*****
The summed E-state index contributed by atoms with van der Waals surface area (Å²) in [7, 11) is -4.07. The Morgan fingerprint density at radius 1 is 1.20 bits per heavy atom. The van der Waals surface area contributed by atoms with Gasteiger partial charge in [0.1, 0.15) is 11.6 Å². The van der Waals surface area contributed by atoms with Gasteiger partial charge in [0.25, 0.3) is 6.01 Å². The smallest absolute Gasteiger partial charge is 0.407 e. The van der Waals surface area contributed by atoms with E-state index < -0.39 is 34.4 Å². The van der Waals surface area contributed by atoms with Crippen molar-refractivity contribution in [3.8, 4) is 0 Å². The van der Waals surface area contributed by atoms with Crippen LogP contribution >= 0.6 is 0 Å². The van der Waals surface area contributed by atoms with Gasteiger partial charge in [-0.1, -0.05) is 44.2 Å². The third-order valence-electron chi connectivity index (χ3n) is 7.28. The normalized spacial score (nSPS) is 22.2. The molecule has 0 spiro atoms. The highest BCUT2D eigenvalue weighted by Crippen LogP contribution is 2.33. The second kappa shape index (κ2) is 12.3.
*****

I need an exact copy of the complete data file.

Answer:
The summed E-state index contributed by atoms with van der Waals surface area (Å²) in [7, 11) is -4.07. The Morgan fingerprint density at radius 1 is 1.20 bits per heavy atom. The van der Waals surface area contributed by atoms with Gasteiger partial charge in [0.1, 0.15) is 11.6 Å². The van der Waals surface area contributed by atoms with Gasteiger partial charge in [0.25, 0.3) is 6.01 Å². The smallest absolute Gasteiger partial charge is 0.407 e. The van der Waals surface area contributed by atoms with E-state index < -0.39 is 34.4 Å². The van der Waals surface area contributed by atoms with Crippen molar-refractivity contribution in [3.8, 4) is 0 Å². The van der Waals surface area contributed by atoms with Crippen LogP contribution >= 0.6 is 0 Å². The van der Waals surface area contributed by atoms with Gasteiger partial charge in [-0.1, -0.05) is 44.2 Å². The third-order valence-electron chi connectivity index (χ3n) is 7.28. The normalized spacial score (nSPS) is 22.2. The molecule has 0 spiro atoms. The highest BCUT2D eigenvalue weighted by Crippen LogP contribution is 2.33. The second kappa shape index (κ2) is 12.3.